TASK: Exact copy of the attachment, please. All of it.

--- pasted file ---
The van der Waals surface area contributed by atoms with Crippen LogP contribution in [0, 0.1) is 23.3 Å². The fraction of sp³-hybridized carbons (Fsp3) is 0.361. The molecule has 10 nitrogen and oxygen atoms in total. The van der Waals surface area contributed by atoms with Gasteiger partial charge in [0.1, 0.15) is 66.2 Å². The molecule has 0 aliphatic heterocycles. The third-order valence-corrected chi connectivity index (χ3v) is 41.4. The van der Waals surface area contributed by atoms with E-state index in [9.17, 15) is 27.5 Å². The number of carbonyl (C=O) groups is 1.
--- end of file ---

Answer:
The van der Waals surface area contributed by atoms with Crippen LogP contribution in [0, 0.1) is 23.3 Å². The fraction of sp³-hybridized carbons (Fsp3) is 0.361. The molecule has 10 nitrogen and oxygen atoms in total. The van der Waals surface area contributed by atoms with Gasteiger partial charge in [0.1, 0.15) is 66.2 Å². The molecule has 0 aliphatic heterocycles. The third-order valence-corrected chi connectivity index (χ3v) is 41.4. The van der Waals surface area contributed by atoms with E-state index in [9.17, 15) is 27.5 Å². The number of carbonyl (C=O) groups is 1.